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Bias and sampling error

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The concepts of bias and sampling error are often confused with each other and poorly understood, even among those who frequently do surveys. This is a shame because it results in much wasted effort and invalid conclusions. The following explanation attempts to clarify the situation.

To being with, the estimate from a survey is never exactly identical to the actual value in the population, even if all the procedures are done correctly. For example, in a hypothetical population in which precisely 50.0% of non-pregnant women of child-bearing age have anaemia, a very well-done survey of 500 women shows that 225 (45.0%) have anaemia.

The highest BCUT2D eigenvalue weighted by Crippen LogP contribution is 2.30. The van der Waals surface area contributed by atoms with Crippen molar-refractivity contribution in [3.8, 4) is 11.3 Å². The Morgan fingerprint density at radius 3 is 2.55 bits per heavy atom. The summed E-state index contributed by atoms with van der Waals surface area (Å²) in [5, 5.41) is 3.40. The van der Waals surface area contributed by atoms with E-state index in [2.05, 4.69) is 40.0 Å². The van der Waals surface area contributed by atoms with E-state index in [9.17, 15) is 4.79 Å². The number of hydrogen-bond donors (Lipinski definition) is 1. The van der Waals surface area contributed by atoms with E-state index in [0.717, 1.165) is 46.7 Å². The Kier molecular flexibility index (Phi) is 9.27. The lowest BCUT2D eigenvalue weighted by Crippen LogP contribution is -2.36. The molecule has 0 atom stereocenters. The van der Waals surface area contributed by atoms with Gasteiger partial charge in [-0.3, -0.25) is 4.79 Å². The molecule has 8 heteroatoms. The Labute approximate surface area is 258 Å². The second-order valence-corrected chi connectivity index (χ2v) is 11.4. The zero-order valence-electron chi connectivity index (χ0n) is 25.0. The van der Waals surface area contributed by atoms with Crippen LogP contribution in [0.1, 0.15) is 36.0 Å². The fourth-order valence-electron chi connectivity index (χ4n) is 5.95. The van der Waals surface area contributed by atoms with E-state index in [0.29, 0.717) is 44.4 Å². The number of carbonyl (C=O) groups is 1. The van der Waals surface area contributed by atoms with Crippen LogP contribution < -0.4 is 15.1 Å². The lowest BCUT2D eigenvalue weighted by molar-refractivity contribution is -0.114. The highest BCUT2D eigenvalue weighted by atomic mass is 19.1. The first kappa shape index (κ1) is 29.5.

Why might this be true? (Click here for answer.)